The Pedi­curist

The National - News - Luxury - - THE INSIDER - by selina den­man

It’s all in the name: the Pedi: Mani: Cure Stu­dios by Bastien Gon­za­lez. This isn’t just fancy graph­ics at work. With Gon­za­lez’s treat­ments, which of­fer “lots of de­tail, no pain and a beau­ti­ful re­sult”, the em­pha­sis is very much on the “cure”.

I turn up for my ap­point­ment at Gon­za­lez’s stu­dio in Dubai’s One&Only Royal Mi­rage armed with a healthy dose of cyn­i­cism. Yes, the 75-minute Bastien’s Duo Treat­ment might cost Dh725; and yes, the celebri­ties at this year’s Dubai In­ter­na­tional Film Fes­ti­val (DIFF) VIP Lounge are be­ing treated to Bastien’s ser­vices and prod­ucts. But it’s still just a mani/pedi, right? I am shown into one of three pri­vate treat­ment rooms – the feet are still a pri­vate part of the body so why shouldn’t they be treated in pri­vate, says Maxime Lureau, the op­er­a­tions and de­vel­op­ment di­rec­tor of the Pedi: Mani: Cure Stu­dios, who is a trained po­di­a­trist and the man tasked with trans­form­ing my feet.

I set­tle into an un­fath­omably com­fort­able, fully re­clin­ing leather chair. The room is all sump­tu­ous dark wood and calm­ing back­ground mu­sic – cer­tainly not your stan­dard nail bar fare. There’s a range of strange-look­ing im­ple­ments, some of which look like they might be bet­ter placed in a den­tist’s ward. There are nail files made from glass, which, I am in­formed, re­spect the struc­ture of the nail and skin and cause less dam­age than their metal coun­ter­parts; there are four drills that are used to re­move dry skin from the nail bed; and chamois leather buffs that in­crease the flow of blood to the nails, leav­ing them shiny and pink. The treat­ment is dry; over­soak­ing is not good for the feet, I learn, plus this al­lows the ther­a­pists to see ex­actly what they are deal­ing with. My hands and feet are worked on at the same time; the nails are clipped, filed and buffed; dry skin is re­moved and mois­turiser ap­plied. Round­ing the treat­ment off is an art­fully syn­chro­nised four-hand mas­sage that ex­tends from the tips of my fin­gers to my el­bows and from my toes to my knees.

There is the op­tion to ap­ply nail pol­ish but it’s not part of the treat­ment. The the­ory is that your nails will look so healthy by the time you’re done, you won’t want to cover them. Plus, in th­ese parts, pol­ish is seen as make-up, some­thing you ap­ply on oc­ca­sion but then re­move to al­low the nail to breath. As Lureau says: “You don’t put make-up on straight a er a fa­cial, do you?”

Gon­za­lez, who now op­er­ates 15 stu­dios in some of the most lux­u­ri­ous ho­tels and spas around the world, and has his own crit­i­cally ac­claimed line of prod­ucts, Rev­er­ence de Bastien, came to po­di­a­try quite by chance. More than 20 years ago, he was in­volved in a se­ri­ous ski­ing ac­ci­dent and tore a lig­a­ment. At sub­se­quent phys­io­ther­apy ses­sions, he met a po­di­a­trist who spe­cialised in cre­at­ing in­soles for ski boots. “I en­joyed learn­ing from him so I be­came in­ter­ested in the in­dus­try,” Gon­za­lez ex­plains. “A er work­ing with a po­di­a­trist on ski boots I passed my po­di­a­try li­cence. Four years later, I started my own busi­ness. At 23, I opened a med­i­cal clinic and sold it 18 months later. That is when I started my con­cept of the ‘true pedi­cure’. That was 17 years ago, when spas didn’t ex­ist like they do now.”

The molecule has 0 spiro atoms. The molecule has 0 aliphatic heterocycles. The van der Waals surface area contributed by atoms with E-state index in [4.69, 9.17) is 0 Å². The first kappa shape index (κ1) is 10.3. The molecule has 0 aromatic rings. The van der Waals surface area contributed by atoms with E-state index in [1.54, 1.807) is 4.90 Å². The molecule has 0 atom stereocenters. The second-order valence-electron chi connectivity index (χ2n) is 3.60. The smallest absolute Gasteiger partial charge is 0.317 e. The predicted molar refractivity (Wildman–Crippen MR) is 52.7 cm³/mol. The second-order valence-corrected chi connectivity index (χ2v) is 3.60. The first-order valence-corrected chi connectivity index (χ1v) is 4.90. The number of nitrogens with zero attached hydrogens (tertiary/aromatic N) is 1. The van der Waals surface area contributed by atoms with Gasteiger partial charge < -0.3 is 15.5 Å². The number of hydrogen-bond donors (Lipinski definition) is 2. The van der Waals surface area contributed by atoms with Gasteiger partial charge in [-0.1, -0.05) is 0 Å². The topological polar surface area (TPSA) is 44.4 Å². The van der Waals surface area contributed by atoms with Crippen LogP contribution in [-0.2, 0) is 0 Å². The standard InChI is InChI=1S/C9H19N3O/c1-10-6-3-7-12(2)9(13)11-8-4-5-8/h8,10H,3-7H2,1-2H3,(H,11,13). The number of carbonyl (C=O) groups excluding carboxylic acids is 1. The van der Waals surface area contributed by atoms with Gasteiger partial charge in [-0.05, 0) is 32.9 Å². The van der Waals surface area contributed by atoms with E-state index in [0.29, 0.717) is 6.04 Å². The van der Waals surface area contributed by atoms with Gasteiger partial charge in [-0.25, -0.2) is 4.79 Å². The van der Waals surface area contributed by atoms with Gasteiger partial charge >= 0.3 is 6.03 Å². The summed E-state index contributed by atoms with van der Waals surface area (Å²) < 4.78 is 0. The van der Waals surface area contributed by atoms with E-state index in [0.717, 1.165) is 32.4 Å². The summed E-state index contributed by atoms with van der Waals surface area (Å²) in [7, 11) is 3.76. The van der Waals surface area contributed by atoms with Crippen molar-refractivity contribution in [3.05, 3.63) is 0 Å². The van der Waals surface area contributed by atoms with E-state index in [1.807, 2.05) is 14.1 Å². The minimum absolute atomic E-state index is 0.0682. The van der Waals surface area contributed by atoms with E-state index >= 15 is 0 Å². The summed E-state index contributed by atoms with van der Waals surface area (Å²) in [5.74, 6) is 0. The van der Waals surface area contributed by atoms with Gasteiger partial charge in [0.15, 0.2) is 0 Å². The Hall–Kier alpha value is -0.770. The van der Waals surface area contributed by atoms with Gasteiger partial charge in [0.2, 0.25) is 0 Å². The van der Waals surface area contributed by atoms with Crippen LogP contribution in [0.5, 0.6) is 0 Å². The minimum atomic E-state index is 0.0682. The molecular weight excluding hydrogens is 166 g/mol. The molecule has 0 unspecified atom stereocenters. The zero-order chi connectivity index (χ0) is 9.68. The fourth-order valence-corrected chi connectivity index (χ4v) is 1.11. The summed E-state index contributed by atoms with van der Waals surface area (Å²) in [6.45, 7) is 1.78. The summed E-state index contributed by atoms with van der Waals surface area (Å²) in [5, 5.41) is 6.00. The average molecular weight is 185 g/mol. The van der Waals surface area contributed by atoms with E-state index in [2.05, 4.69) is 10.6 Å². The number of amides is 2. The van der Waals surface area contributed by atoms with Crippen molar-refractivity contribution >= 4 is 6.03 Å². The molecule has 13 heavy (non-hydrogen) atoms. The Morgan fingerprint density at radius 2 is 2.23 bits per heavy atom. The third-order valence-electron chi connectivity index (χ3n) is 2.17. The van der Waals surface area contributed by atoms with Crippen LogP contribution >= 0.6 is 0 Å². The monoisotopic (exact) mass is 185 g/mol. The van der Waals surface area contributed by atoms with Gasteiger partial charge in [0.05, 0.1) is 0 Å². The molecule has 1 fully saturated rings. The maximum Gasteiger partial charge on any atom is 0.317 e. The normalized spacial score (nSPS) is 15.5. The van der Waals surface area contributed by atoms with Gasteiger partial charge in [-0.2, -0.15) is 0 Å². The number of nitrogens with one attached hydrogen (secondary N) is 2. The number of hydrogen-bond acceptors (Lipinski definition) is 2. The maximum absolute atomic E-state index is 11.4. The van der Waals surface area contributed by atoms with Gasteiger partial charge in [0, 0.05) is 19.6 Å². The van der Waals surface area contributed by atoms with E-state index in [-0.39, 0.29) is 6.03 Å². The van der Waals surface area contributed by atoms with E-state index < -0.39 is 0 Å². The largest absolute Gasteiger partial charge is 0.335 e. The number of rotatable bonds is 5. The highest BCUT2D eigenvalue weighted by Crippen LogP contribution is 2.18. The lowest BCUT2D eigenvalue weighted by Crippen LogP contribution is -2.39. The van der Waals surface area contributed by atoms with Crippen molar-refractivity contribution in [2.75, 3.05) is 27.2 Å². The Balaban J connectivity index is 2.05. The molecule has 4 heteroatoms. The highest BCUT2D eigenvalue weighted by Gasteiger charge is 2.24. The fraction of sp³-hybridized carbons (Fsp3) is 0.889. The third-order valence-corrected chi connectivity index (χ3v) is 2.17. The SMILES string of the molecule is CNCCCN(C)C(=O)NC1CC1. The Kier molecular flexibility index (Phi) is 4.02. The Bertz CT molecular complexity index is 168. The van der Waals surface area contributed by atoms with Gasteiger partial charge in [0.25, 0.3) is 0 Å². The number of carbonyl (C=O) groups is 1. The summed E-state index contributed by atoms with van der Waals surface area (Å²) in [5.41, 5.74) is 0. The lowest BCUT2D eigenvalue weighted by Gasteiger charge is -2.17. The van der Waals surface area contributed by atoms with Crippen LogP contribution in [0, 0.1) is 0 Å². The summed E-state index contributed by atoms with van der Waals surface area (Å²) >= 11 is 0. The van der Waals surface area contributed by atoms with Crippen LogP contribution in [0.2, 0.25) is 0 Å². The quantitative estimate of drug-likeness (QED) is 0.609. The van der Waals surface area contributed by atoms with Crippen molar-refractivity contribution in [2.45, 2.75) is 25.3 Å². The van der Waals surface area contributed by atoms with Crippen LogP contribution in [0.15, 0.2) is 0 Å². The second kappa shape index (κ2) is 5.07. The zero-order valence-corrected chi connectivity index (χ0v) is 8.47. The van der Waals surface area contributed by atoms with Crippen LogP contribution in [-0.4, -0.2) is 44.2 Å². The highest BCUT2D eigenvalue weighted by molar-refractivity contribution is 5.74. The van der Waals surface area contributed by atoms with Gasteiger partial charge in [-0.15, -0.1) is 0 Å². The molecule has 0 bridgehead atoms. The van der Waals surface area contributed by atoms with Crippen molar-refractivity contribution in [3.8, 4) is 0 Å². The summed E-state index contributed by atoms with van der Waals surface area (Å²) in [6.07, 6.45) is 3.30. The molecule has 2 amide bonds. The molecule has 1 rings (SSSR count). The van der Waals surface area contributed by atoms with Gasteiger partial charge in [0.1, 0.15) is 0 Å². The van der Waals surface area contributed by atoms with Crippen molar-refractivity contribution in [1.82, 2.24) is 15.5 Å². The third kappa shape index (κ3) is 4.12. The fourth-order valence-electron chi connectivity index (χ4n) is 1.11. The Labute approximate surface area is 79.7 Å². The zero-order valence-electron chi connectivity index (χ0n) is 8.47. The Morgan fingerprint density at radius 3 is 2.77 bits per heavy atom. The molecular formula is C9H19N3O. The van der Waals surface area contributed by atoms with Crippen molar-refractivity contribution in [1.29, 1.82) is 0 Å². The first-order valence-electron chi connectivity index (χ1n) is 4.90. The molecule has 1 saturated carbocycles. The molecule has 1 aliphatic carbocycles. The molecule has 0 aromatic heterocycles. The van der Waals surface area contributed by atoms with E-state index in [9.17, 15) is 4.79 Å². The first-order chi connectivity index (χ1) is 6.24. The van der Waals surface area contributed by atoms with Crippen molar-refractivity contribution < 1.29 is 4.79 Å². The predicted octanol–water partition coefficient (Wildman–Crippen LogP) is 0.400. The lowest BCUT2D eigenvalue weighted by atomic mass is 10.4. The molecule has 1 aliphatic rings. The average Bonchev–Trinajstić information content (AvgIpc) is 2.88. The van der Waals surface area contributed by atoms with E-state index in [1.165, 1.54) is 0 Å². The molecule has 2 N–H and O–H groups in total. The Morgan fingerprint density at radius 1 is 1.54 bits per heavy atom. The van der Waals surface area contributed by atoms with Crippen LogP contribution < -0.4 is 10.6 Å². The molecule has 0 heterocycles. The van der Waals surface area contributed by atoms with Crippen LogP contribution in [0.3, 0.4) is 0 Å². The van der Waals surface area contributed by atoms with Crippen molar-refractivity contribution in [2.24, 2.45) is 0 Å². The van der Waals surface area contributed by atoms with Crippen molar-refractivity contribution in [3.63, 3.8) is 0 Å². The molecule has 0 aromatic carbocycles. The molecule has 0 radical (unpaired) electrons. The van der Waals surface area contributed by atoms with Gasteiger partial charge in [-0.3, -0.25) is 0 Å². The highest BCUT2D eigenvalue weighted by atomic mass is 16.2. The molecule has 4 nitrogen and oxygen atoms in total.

Gon­za­lez’s ap­proach was un­heard of at the time. He recog­nised that there were three main branches of hand, foot and nail care: the med­i­cal, po­di­a­try-based ap­proach; the purely aes­thetic ap­proach favoured by nail bars; and the re­lax­ation ap­proach, which in­cluded things like foot mas­sages and re­flex­ol­ogy. He de­cided to cre­ate treat­ments that in­cor­po­rated the best of the three schools.

While this new and “pe­cu­liar” way of think­ing did not re­ceive im­me­di­ate ac­cep­tance, a wa­ter­shed mo­ment came a er a meet­ing with the hote­lier Sol Kerzner. “Start­ing any­thing new in a world that is op­posed to change is al­ways dif­fi­cult. I met Sol Kerzner, who wanted guests to have the best pedi­cure be­fore go­ing to the beach. We part­nered and the rest is his­tory.” Gon­za­lez first started of­fer­ing his “true pedi­cure” in Kerzner’s One&Only Le Saint Géran re­sort in Mau­ri­tius 10 years ago.

The in­dus­try has changed sig­nif­i­cantly since then, says Gon­za­lez, as have at­ti­tudes to beauty, in gen­eral, and feet in par­tic­u­lar. More peo­ple are in­ter­ested in “nat­u­ral beauty” and fo­cus on health as well as looks, says Gon­za­lez, who is a firm be­liever in nat­u­ral so­lu­tions. “My grand­mother, an amaz­ing woman, proved this to me when she was buff­ing her nails with a chamois leather at the age of 92. I thought she was go­ing crazy but when I saw the re­sults, I was so im­pressed with the shine. As the blood cir­cu­la­tion gets stronger with more oxy­gen and nu­tri­ents, you get bet­ter, pinker nails. It’s the true French man­i­cure.”

Gon­za­lez opened his stu­dio in the One&Only Royal Mi­rage eight years ago and is now present in the One&Only on The Palm and The At­lantis Palm Jumeirah. The UAE mar­ket has re­sponded par­tic­u­larly well to his treat­ments, he says. “Every­body lives in san­dals. Add the heat and the sand and you have the per­fect in­gre­di­ents for [need­ing] a good mani/pedi.”

I can vouch for that. When I leave the stu­dio, I am sport­ing nails that are shiny, pink and healthy-look­ing, and that, for the first time in years, are en­tirely free of pol­ish – but would still, I like to think, be wor­thy of a turn on the DIFF red car­pet.

NAIL BUFF Bastien Gon­za­lez’s stu­dio offf­fers treat­ments that com­bine med­i­cal and beauty-based ap­proaches to hand, foot and nail care.

Newspapers in English

Newspapers from UAE

© PressReader. All rights reserved.